New West


I’m trying to get back into the habit of reading again. During a recent visit to Chicago I made the unfortunate misstep of going into a half price book store and walked out five minutes and five books later. If I’d have stayed a sixth minute, I would have bought a sixth book. Or more. I might have a problem. 

After packing all these books back to Loss Angeles in my luggage, I set about to read them. One was a gift, two were graphic novels and went quickly, so now I’m down to The Dark Tower by Stephen King, and The Heroin Diaries by Nikki Sixx. It was probably not a good idea to try to read both of these books concurrently. I’m having some pretty weird dreams. 

I feel like I’ve been seeing a lot more Westerns lately. Or, at least, stories set against a Western backdrop, even if, like The Dark Tower and Westworld the stories themselves are dystopic sci-fi/fantasy. Is this a reflection of a cultural impulse, I wonder? What does the Western mean to the American mind in the current political landscape that is suddenly making it popular again? Is it a return to our grandparents values? Is it a longing for free range and wide open spaces and larger than life heroes and villains fighting out a clear battle between white-hat good and black-hat evil? Or have we simply awoken to the fact that Superheroes are not going to save us and that the law is wild and the environment unforgiving? 

It seems to me that the contemporary Western is more about the struggle than the victory. The traditional trappings of a Western are window dressing on the question of identity and the nature of reality in America- which, one could argue, is not the same as reality in other parts of the world.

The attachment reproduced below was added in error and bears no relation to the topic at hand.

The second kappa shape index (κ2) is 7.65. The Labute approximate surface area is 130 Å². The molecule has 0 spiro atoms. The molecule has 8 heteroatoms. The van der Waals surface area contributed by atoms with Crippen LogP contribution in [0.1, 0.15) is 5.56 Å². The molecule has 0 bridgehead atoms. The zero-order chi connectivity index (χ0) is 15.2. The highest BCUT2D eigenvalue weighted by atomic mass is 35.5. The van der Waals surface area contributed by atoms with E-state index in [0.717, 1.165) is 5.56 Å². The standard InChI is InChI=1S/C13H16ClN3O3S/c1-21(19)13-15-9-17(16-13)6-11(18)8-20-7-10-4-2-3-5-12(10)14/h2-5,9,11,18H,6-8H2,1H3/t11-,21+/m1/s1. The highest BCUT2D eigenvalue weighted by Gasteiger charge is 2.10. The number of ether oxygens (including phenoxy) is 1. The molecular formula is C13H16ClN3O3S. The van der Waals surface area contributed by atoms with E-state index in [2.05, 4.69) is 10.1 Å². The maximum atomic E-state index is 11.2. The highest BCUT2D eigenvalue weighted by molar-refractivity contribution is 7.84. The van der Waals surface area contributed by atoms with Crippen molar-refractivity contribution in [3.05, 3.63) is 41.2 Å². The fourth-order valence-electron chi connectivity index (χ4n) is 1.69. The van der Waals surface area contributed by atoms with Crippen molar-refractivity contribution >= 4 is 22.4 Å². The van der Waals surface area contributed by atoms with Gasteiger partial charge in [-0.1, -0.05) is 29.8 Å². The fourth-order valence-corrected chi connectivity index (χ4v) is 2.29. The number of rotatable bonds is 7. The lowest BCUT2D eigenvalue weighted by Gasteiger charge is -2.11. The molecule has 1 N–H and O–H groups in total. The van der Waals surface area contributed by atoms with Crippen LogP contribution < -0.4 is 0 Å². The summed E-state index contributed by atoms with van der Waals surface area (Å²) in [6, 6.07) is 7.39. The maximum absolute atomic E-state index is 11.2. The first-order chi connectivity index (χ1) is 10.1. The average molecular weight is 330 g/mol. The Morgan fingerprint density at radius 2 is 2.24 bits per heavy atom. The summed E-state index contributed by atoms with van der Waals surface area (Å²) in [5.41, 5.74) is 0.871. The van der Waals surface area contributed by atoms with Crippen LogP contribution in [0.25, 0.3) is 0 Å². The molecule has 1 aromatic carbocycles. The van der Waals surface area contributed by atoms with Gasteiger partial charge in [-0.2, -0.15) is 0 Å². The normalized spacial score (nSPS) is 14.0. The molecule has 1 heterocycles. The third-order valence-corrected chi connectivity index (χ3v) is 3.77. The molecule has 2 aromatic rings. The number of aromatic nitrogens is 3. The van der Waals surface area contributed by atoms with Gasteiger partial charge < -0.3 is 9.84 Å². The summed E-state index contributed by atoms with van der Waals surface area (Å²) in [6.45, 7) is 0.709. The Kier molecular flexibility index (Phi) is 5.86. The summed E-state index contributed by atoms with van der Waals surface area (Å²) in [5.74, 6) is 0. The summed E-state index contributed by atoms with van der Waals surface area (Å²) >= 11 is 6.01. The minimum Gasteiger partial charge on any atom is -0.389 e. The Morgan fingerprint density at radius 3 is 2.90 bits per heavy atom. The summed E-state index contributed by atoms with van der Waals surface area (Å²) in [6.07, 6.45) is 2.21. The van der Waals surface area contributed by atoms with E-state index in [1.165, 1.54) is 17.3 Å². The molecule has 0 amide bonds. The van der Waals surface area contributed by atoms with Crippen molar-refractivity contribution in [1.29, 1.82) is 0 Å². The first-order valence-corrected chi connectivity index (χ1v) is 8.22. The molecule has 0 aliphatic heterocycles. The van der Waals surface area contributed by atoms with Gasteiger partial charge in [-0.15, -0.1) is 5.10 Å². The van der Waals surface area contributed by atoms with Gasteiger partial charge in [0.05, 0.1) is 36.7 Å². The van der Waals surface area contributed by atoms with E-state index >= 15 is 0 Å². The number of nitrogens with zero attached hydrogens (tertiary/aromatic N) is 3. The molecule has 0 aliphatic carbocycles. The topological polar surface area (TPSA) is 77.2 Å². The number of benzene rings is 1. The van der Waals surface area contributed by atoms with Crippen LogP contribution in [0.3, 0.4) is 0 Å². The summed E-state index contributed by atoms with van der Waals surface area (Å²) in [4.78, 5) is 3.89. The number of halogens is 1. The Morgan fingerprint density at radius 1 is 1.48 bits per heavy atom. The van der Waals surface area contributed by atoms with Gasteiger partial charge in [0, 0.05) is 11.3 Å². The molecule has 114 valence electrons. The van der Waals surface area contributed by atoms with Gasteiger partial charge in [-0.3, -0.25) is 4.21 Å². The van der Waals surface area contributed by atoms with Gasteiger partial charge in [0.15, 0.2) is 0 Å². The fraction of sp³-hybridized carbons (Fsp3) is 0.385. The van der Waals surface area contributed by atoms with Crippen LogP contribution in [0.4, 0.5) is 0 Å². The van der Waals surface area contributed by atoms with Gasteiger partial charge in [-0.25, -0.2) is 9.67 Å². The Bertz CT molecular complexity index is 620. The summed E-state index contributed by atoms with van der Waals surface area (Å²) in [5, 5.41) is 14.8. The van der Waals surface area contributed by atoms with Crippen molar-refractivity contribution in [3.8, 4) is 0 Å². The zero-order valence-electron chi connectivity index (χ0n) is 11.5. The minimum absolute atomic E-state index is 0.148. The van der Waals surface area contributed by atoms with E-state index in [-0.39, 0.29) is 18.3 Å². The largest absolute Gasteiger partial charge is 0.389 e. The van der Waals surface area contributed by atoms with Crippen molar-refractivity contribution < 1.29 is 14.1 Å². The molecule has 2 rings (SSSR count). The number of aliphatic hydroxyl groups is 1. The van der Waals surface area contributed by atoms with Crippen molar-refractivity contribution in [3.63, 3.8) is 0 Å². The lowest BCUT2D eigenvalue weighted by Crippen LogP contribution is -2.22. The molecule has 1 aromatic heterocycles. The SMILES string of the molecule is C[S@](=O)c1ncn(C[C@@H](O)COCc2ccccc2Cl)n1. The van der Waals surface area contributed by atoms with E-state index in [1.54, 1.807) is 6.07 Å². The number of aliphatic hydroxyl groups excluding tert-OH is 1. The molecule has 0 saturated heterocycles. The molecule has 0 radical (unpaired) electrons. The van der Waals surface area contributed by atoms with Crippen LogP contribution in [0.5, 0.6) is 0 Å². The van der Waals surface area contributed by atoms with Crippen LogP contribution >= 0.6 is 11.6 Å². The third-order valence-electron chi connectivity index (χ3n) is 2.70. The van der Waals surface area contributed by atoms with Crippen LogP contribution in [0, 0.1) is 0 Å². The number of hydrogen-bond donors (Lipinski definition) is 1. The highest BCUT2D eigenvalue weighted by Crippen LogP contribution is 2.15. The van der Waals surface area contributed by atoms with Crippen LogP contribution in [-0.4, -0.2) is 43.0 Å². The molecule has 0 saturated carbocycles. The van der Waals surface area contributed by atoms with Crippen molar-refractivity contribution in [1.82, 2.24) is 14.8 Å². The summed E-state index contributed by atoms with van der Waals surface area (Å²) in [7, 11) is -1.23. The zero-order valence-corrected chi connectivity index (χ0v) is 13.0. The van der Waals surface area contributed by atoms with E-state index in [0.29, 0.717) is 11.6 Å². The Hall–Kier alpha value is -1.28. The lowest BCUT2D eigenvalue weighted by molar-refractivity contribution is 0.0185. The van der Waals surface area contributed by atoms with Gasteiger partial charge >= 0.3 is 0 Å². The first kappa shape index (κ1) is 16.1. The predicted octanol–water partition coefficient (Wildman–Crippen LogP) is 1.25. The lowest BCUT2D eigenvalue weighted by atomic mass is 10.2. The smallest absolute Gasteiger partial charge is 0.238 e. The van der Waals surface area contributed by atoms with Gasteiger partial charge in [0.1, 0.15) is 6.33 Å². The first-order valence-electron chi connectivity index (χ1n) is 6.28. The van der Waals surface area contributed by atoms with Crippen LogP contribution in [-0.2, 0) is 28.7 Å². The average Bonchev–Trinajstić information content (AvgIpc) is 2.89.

I have to wonder why trends happen. What collective purpose do they serve? Was there a logic behind the recent obsession with zombies? Some way of dealing with the mindless crowd impulses of social media, maybe? Or with the obsession with vampires before that? The fear that there were people among us set on draining us dry for their own benefit (right at a time of a major recession)? Or, again, with the gritty reboot of every superhero ever? A way of questioning how people with power should answer to the people they protect and what lines they should and should not cross with that power? Do trends end because we find answers to these dilemmas or because the collective attention becomes drawn to a new problem that suddenly seems more pressing?

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~ by Gwydhar Gebien on June 9, 2017.

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